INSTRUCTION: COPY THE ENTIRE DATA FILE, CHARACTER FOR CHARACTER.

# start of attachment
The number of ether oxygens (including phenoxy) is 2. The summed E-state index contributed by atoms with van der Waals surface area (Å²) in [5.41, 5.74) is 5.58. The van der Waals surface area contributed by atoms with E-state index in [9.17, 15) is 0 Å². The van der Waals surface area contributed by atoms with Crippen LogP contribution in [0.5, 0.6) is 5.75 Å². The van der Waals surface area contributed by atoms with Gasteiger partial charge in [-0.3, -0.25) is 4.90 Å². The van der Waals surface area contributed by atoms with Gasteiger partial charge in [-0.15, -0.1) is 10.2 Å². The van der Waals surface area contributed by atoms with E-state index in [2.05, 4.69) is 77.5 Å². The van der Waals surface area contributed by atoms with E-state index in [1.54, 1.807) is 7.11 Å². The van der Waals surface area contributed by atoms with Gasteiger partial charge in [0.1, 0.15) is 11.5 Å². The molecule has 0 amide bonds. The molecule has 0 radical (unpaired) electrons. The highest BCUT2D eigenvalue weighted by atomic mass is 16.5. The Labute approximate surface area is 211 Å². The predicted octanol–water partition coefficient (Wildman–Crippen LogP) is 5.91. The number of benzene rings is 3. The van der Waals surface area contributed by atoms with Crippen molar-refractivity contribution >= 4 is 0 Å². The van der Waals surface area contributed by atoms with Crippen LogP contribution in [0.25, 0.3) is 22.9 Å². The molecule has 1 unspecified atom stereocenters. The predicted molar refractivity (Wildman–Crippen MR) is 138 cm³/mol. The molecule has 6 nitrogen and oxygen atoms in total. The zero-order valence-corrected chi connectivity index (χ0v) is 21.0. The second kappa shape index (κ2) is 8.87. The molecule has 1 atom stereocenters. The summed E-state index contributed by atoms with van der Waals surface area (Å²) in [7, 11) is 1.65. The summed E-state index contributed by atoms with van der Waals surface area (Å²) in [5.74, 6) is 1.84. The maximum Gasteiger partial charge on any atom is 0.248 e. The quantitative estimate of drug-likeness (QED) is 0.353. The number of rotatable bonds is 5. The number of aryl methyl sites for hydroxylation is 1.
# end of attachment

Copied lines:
The number of ether oxygens (including phenoxy) is 2. The summed E-state index contributed by atoms with van der Waals surface area (Å²) in [5.41, 5.74) is 5.58. The van der Waals surface area contributed by atoms with E-state index in [9.17, 15) is 0 Å². The van der Waals surface area contributed by atoms with Crippen LogP contribution in [0.5, 0.6) is 5.75 Å². The van der Waals surface area contributed by atoms with Gasteiger partial charge in [-0.3, -0.25) is 4.90 Å². The van der Waals surface area contributed by atoms with Gasteiger partial charge in [-0.15, -0.1) is 10.2 Å². The van der Waals surface area contributed by atoms with E-state index in [2.05, 4.69) is 77.5 Å². The van der Waals surface area contributed by atoms with E-state index in [1.54, 1.807) is 7.11 Å². The van der Waals surface area contributed by atoms with Gasteiger partial charge in [0.1, 0.15) is 11.5 Å². The molecule has 0 amide bonds. The molecule has 0 radical (unpaired) electrons. The highest BCUT2D eigenvalue weighted by atomic mass is 16.5. The Labute approximate surface area is 211 Å². The predicted octanol–water partition coefficient (Wildman–Crippen LogP) is 5.91. The number of benzene rings is 3. The van der Waals surface area contributed by atoms with Crippen molar-refractivity contribution >= 4 is 0 Å². The van der Waals surface area contributed by atoms with Crippen LogP contribution in [0.25, 0.3) is 22.9 Å². The molecule has 1 unspecified atom stereocenters. The predicted molar refractivity (Wildman–Crippen MR) is 138 cm³/mol. The molecule has 6 nitrogen and oxygen atoms in total. The zero-order valence-corrected chi connectivity index (χ0v) is 21.0. The second kappa shape index (κ2) is 8.87. The molecule has 1 atom stereocenters. The summed E-state index contributed by atoms with van der Waals surface area (Å²) in [7, 11) is 1.65. The summed E-state index contributed by atoms with van der Waals surface area (Å²) in [5.74, 6) is 1.84. The maximum Gasteiger partial charge on any atom is 0.248 e. The quantitative estimate of drug-likeness (QED) is 0.353. The number of rotatable bonds is 5. The number of aryl methyl sites for hydroxylation is 1.